Not all girls have a mother like Aminata | Society

The first time Aminata Soucko, 31 years old, had her period, she spent 20 days lying in bed. "Crying," she adds. "The pain was frightening." Aminata had been sectioned, many years before, the clitoris and labia. It was also sewn. She suffered, as a child, genital mutilation type III, the most aggressive. "In Mali, as in many other countries in Africa, If the rule does not hurt you, it's frowned upon. You must have pains or you will end up marked, "says Aminata.

His daughter is now eight years old, was born in Valencia and is not mutilated. "I was clear from the beginning that I did not want it to happen to him." It was not easy. When Aminata called her mother to tell her she had to listen to the screams. "I was shocked. He told me he had betrayed the whole family. I had to tell her that if she did not promise that I would respect my decision, I would never go to see her in Mali. So he accepted. "

Aminata returned to visit her country when her little girl was six years old. "The women of the town began to speak and to press. To say that something had to be done with the girl. I decided to go on the attack. I gathered them and explained why I did not want to do it: I told them the serious health consequences I would have for the girl. They looked at me like crazy, but they agreed. They put a lot of pressure on me those days, but I pushed them twice. And I returned with my daughter intact. I was lucky. I know cases of mothers who were locked up and tied by their own family until they agreed to mutilate their daughter. "

The majority of girls who are born and grow up in countries where ablation is practiced want to be mutilated. "If you're not, you can have very serious social problems," Aminata explains. Mali is 3,000 kilometers from Spain. It is not necessary to go so far. Thousands of Spanish girls are at risk, today, of being mutilated. Dozens of them, every year, end up being so.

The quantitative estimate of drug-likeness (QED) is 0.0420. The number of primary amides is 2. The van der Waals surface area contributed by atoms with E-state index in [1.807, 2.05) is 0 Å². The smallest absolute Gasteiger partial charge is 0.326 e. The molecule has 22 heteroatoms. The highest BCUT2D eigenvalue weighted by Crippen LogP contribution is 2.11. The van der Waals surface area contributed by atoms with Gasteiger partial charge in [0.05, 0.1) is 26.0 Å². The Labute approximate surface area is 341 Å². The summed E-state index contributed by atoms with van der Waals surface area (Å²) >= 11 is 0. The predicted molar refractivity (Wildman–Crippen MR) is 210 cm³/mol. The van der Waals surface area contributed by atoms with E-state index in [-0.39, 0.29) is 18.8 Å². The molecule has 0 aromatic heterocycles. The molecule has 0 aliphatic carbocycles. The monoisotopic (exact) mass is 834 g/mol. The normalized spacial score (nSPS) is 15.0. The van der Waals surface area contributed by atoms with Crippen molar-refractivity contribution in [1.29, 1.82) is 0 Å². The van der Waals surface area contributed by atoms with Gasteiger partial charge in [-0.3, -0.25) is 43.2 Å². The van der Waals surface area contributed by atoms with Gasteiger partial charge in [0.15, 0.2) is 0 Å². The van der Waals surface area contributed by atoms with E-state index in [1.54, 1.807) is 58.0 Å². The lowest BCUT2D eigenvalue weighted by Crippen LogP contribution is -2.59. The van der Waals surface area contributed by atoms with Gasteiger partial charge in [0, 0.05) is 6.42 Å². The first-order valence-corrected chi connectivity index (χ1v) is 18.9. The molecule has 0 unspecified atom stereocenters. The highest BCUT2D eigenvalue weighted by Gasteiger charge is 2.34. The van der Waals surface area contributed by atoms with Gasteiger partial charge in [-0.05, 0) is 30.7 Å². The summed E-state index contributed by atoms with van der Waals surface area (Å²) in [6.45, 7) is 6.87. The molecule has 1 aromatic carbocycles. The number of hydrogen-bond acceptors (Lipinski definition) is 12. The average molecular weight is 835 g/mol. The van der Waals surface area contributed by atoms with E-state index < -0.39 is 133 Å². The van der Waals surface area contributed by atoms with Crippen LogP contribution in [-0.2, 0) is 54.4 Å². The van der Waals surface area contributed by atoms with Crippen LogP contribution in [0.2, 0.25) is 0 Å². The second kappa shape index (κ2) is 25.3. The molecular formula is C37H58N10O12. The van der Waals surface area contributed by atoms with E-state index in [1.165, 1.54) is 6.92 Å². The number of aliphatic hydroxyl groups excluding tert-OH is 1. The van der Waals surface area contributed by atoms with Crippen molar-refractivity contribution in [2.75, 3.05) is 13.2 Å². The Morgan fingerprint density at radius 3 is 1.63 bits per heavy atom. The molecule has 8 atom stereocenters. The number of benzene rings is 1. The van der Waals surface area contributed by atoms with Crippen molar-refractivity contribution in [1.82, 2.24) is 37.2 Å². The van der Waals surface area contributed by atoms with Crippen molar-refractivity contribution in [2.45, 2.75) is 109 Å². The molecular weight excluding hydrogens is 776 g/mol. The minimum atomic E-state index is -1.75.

Victim of genital mutilation in his house in Banyoles.
Victim of genital mutilation in his house in Banyoles.

Ana is the fictitious name chosen by a 19-year-old girl from a village in the interior of the province of Girona. She is Catalan, the daughter of Gambians who arrived in Spain two decades ago. When she was little, she was sent to her country "to marry and learn customs," she explains. "My family is Mandinga and they are a group that does mutilation. So, if they send you to get married, you know what that includes. " Ana was mutilated in her parents' country when she was 16 years old. Later she was forced to marry her uncle. She is silent for a while before explaining how she feels. Finally, he whispers: "You can not imagine how much it hurts."

According to data from the Wassu Foundation of the Autonomous University of Barcelona, ​​65 Spanish girls under the age of 14 were transferred last year to the countries of origin of their parents and did not return. If we expand the margin, according to the same source, between 2012 and 2016, 404 girls were taken from Spain, who have probably been mutilated. Only in the province of Girona (the most exposed to risk) 16 girls did not return after leaving their countries of origin last year, according to data from the Generalitat. In total, in Spain, there are 18,396 girls at risk of ablation, due to their condition as daughters of mutilated and their ethnic origin.

Sixteen years since the first protocol